Google Joins the IM Market… Why?

Google has decided to launch their own IM product, Google Talk. This app looks like it’s aimed squarely at Skype; it contains VOIP capability as well as IM chat. It appears that the VOIP component of Talk is proprietary, which is an interesting move, while the IM component uses the common Jabber protocols. That means that Google Talk users can IM with users of Apple iChat, Gaim, and Trillian Pro, but they can only VOIP with other Google Talk users. This is particularly limiting, since the the Talk client is only available for Windows. Mac and Linux users are S.O.L.

At first, I was anxious to try it, but now I have my doubts (as does Narthex). I am an avid user of Trillian Basic. It does all that I need; it aggregates my IM clients, logs my conversations, and encrypts ICQ protocol messages to deter over-the-wire interception. I have not upgraded to Trillian Pro since that version offers me little return for my $25. I do not find that I need the additional features of the Pro version, and that is the version required to add the Jabber/XMPP plug-in that allows you to connect to Google Talk. And even with the plug-in, I’d still need to run the Google Talk client to use the Voice features. Since I’d have to run a second app to make use of the VOIP features, why not just stick with Skype?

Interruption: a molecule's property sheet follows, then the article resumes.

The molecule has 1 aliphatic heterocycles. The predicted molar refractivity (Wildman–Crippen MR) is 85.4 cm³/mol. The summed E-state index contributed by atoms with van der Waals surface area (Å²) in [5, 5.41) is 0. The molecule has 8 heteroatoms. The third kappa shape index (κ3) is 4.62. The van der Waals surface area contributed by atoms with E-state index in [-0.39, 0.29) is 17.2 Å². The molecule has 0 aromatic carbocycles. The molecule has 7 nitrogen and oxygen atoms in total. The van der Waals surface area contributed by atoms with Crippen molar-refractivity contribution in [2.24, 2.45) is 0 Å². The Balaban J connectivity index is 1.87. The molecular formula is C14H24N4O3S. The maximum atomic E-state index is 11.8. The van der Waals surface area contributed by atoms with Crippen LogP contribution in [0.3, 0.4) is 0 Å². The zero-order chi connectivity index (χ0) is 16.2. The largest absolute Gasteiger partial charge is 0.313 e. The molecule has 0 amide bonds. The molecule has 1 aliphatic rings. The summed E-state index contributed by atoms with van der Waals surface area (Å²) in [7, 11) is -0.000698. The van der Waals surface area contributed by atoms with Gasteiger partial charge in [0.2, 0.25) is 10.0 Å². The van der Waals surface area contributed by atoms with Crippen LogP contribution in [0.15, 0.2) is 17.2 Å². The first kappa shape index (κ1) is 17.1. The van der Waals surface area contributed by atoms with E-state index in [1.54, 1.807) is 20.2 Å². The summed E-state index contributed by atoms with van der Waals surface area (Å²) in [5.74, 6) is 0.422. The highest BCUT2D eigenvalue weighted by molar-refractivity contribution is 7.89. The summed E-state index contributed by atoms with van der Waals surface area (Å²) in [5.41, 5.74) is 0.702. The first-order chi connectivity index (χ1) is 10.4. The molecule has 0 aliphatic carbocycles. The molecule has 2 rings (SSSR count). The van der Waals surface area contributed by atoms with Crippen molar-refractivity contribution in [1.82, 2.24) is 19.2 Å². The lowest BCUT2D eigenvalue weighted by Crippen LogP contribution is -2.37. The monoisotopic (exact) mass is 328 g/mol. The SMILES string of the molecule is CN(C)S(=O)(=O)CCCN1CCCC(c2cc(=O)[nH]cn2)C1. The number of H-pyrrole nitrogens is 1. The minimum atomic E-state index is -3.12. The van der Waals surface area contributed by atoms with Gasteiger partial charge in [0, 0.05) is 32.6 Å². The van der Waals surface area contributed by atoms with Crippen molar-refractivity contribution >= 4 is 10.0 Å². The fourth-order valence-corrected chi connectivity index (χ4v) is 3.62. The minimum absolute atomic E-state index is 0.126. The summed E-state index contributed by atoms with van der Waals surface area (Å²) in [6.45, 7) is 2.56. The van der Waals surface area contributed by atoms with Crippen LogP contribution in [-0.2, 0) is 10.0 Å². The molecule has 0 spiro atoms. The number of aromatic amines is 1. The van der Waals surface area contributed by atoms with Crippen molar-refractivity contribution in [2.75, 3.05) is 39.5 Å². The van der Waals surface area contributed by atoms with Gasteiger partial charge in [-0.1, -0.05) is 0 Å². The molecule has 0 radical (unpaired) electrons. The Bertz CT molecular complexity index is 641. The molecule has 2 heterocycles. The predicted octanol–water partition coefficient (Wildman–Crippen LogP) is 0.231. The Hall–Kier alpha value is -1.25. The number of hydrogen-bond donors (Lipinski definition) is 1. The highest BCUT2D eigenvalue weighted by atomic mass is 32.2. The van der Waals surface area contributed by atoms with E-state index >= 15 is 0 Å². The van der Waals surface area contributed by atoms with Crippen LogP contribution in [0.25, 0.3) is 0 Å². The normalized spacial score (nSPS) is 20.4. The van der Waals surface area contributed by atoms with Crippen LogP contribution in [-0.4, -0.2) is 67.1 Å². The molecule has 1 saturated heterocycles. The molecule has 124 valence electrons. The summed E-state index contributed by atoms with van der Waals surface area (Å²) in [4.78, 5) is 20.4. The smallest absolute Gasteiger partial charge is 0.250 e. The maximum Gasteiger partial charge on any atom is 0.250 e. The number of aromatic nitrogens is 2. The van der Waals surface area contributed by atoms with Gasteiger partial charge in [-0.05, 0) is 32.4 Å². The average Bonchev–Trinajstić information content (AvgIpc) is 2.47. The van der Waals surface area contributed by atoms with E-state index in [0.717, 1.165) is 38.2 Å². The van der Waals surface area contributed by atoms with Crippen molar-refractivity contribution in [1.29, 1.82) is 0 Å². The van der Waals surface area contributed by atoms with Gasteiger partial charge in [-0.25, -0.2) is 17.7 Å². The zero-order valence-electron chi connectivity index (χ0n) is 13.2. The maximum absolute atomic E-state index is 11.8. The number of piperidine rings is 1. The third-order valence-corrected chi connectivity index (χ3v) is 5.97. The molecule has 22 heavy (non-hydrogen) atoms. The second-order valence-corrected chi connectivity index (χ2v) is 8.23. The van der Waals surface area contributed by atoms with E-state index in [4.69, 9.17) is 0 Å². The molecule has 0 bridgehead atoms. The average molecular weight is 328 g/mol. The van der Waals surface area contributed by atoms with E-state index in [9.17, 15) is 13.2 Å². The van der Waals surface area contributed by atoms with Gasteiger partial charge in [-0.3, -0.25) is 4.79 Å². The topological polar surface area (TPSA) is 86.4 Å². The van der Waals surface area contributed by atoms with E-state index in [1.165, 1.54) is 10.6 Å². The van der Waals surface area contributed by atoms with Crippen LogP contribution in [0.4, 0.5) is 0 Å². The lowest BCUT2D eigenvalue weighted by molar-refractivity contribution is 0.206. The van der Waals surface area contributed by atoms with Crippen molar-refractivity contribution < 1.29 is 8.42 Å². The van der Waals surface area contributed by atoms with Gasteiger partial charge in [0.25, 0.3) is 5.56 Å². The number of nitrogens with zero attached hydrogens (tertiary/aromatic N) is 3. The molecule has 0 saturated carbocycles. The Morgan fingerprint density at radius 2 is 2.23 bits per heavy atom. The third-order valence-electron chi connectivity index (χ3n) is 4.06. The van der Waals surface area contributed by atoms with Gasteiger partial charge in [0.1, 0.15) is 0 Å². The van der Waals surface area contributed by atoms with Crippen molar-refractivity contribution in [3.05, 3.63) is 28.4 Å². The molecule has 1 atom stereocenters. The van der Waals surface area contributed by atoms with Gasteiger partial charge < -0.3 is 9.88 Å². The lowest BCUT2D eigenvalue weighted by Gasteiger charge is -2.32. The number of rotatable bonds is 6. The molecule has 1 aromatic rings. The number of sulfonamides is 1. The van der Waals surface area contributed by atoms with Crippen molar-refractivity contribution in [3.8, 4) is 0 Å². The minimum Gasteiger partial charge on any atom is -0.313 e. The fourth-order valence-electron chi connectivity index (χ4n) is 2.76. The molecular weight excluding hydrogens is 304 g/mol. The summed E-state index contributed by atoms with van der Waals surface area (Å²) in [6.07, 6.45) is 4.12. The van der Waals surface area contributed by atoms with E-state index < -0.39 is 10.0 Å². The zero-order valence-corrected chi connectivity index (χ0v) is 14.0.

Which brings me to my point: Is there room for two talk-for-free VOIP applications in the arena? And how does Google plan on competing with the large, established user base of Skype? Google Talk has almost no differentiation from Skype, in fact. Well, nothing that would be considered “positive” differentiation. Skype has a larger feature set, more users, and a pile of plug-ins already. That said, it would not surprise me to find out this was a prelude to an acquisition of Skype by Google.

Google puts out some great software, and I’m a big fan, but I think there is more to Google Talk than we are being shown right now, and I’m interested to see what it is.


Author: David Merrick, II

I'm a geek that works in academia and emergency management. A little more detail is available at:

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